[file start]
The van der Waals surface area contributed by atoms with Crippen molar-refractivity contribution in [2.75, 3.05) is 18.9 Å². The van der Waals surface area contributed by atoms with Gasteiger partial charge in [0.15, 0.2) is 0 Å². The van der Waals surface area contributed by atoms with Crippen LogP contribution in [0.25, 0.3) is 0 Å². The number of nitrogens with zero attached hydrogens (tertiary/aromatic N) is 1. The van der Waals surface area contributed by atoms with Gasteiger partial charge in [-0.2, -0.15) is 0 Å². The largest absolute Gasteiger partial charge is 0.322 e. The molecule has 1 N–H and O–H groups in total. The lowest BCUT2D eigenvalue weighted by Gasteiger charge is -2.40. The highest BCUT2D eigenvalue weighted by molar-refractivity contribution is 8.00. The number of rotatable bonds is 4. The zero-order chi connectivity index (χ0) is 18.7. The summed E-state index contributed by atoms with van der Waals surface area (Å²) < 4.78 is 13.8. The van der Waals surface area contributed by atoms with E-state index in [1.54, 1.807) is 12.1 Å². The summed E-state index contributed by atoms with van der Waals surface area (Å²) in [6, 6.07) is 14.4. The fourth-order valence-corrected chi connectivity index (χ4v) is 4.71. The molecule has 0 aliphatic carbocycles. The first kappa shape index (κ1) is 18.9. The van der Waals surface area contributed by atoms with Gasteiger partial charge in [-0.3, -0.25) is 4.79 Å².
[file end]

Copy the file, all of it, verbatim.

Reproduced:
The van der Waals surface area contributed by atoms with Crippen molar-refractivity contribution in [2.75, 3.05) is 18.9 Å². The van der Waals surface area contributed by atoms with Gasteiger partial charge in [0.15, 0.2) is 0 Å². The van der Waals surface area contributed by atoms with Crippen LogP contribution in [0.25, 0.3) is 0 Å². The number of nitrogens with zero attached hydrogens (tertiary/aromatic N) is 1. The van der Waals surface area contributed by atoms with Gasteiger partial charge in [-0.2, -0.15) is 0 Å². The largest absolute Gasteiger partial charge is 0.322 e. The molecule has 1 N–H and O–H groups in total. The lowest BCUT2D eigenvalue weighted by Gasteiger charge is -2.40. The highest BCUT2D eigenvalue weighted by molar-refractivity contribution is 8.00. The number of rotatable bonds is 4. The zero-order chi connectivity index (χ0) is 18.7. The summed E-state index contributed by atoms with van der Waals surface area (Å²) < 4.78 is 13.8. The van der Waals surface area contributed by atoms with E-state index in [1.54, 1.807) is 12.1 Å². The summed E-state index contributed by atoms with van der Waals surface area (Å²) in [6, 6.07) is 14.4. The fourth-order valence-corrected chi connectivity index (χ4v) is 4.71. The molecule has 0 aliphatic carbocycles. The first kappa shape index (κ1) is 18.9. The van der Waals surface area contributed by atoms with Gasteiger partial charge in [-0.3, -0.25) is 4.79 Å².